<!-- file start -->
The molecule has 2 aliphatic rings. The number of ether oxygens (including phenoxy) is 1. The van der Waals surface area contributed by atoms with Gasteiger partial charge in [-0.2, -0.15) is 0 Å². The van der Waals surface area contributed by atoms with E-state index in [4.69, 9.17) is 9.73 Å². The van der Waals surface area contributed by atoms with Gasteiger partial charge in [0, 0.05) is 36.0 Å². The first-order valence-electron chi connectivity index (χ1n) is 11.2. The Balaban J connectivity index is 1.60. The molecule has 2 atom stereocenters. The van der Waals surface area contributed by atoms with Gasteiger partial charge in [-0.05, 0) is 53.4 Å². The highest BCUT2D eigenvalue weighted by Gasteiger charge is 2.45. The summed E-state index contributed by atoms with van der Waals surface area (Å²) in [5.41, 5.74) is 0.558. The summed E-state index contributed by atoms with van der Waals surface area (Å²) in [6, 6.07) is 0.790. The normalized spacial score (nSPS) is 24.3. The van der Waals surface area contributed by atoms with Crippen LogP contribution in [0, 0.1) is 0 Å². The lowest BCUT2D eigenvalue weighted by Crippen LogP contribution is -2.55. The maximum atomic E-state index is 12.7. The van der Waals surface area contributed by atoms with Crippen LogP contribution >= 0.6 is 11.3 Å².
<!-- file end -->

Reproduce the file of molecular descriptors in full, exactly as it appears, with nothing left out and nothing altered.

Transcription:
The molecule has 2 aliphatic rings. The number of ether oxygens (including phenoxy) is 1. The van der Waals surface area contributed by atoms with Gasteiger partial charge in [-0.2, -0.15) is 0 Å². The van der Waals surface area contributed by atoms with E-state index in [4.69, 9.17) is 9.73 Å². The van der Waals surface area contributed by atoms with Gasteiger partial charge in [0, 0.05) is 36.0 Å². The first-order valence-electron chi connectivity index (χ1n) is 11.2. The Balaban J connectivity index is 1.60. The molecule has 2 atom stereocenters. The van der Waals surface area contributed by atoms with Gasteiger partial charge in [-0.05, 0) is 53.4 Å². The highest BCUT2D eigenvalue weighted by Gasteiger charge is 2.45. The summed E-state index contributed by atoms with van der Waals surface area (Å²) in [5.41, 5.74) is 0.558. The summed E-state index contributed by atoms with van der Waals surface area (Å²) in [6, 6.07) is 0.790. The normalized spacial score (nSPS) is 24.3. The van der Waals surface area contributed by atoms with Crippen LogP contribution in [0, 0.1) is 0 Å². The lowest BCUT2D eigenvalue weighted by Crippen LogP contribution is -2.55. The maximum atomic E-state index is 12.7. The van der Waals surface area contributed by atoms with Crippen LogP contribution >= 0.6 is 11.3 Å².